One of my ambitions is to become a full-time writer and make enough money from writing to continue achieving all of my financial goals. In that arena, I can't think of many people who have better advice than Tim Denning. The guy is running a successful full-time business centered around writing. He is living the life I am working towards.

A while back, Tim was kind enough to email and tell me he…

We can learn a lot about managing money by identifying objectively bad advice.

For me, almost any advice that is delivered as a “hard and fast rule” and without nuance is bad advice. Personal finance is, well “personal.” So, any advice that isn’t able to be molded around your personal circumstances is bad.

For example, I recently wrote about how saying all debt is bad and should always be avoided is terrible advice that could have ruined me if I listened to it.

What’s the worst advice you’ve ever heard? Let’s talk it out in the comments.

Four personal finance writers give their take on that question

Welcome to the Weekly Dividend, a newsletter from Making of a Millionaire, where we highlight the latest and greatest content we have to share with you from the past week.

If you enjoy the stories you read on Making of a Millionaire, forward this email to a friend. If someone forwarded this to you, consider subscribing here.

This week we are talking debt. Is it ever good? Should you use it? And if so, when and how?

Stop Calling it “Good Debt”

In this article, Sam Dixon Brown makes the argument that we should stop referring to certain types of debt as “good” even if…

Personal Finance | Financial Literacy

We need to teach it at the exact moment you’re about to do something stupid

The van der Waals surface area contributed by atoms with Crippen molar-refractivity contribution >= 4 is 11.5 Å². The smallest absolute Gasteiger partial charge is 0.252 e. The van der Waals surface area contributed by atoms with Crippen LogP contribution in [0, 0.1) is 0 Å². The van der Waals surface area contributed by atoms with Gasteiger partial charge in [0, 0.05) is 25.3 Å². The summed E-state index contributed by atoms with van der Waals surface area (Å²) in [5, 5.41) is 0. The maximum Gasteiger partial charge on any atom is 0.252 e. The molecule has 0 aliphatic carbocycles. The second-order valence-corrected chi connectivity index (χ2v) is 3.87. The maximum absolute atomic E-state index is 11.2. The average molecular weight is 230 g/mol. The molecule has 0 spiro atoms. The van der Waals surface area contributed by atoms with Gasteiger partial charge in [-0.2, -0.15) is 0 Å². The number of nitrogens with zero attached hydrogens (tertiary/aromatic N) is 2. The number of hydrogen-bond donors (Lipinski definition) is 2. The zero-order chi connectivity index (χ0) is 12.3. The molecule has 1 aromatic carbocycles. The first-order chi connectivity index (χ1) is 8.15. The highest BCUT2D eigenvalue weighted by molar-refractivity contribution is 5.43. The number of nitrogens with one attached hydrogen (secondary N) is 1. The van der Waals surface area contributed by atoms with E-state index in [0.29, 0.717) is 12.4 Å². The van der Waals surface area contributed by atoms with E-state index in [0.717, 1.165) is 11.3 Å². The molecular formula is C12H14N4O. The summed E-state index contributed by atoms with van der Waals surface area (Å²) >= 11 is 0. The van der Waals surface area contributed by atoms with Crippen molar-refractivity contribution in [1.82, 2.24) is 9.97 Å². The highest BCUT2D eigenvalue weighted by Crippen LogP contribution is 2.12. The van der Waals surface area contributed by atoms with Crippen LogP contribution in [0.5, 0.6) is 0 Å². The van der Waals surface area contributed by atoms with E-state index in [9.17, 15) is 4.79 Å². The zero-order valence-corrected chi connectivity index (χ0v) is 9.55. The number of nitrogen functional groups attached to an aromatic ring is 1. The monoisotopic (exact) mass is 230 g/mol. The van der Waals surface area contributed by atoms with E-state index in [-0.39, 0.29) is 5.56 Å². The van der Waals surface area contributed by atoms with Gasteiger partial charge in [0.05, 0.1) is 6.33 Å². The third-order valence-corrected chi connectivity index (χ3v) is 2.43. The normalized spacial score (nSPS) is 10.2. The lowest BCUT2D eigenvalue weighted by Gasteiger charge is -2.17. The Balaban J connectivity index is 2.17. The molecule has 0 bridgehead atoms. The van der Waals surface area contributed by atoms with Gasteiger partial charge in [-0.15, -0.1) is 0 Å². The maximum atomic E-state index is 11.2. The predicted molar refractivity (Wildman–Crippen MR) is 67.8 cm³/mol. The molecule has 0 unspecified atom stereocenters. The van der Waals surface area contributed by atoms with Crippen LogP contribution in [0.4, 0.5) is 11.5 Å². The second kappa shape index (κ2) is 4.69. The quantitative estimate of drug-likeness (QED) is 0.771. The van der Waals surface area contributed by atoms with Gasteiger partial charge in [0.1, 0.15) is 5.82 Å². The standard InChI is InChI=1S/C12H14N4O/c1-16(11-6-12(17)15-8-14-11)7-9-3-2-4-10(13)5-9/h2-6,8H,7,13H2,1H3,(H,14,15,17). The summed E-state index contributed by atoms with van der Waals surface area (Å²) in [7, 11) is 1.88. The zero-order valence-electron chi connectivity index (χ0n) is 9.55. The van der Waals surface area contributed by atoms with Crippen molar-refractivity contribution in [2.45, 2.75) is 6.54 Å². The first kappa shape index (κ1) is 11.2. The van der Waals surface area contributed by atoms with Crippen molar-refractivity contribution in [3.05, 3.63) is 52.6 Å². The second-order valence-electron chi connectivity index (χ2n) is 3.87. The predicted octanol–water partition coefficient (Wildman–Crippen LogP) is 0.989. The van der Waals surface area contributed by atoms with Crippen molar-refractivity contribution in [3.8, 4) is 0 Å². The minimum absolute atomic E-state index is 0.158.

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Teaching kids personal finance in school is a waste of time.

I cringe every time someone brings up the issue of “financial literacy.” To be clear, I agree that more financial education is needed to help people make smart decisions with money.

I disagree with the usual lazy take around financial literacy, which is that we need to teach kids personal finance in school. Sure, I’d prefer my kid learning about credit cards and the stock market instead of trigonometry, but it probably won’t make a big difference one way or the other.

The human brain forgets newly learned information…

Never think finance is a boring-ass subject that isn’t for you — finance is for everyone

Welcome to this week’s “meet a MOAM writer.” Today we are highlighting: Charlie Brown

Hola amigos! My name is Charlie Brown (a memorable name, yes, but annoying to actually own), and until last year I owned a wine store and bar in the UK. Last October, I sold my business, house, and most of my possessions to live on the road with fellow Medium writer Sam Dixon Brown. I am currently in Barcelona, Spain, for the next couple of weeks at least…

A fact you may not know — I started working when I was just 6 years old. My…

Ben Le Fort

Making of a Millionaire editor | Personal finance writer | Author of the upcoming book, “The Financial Freedom Equation”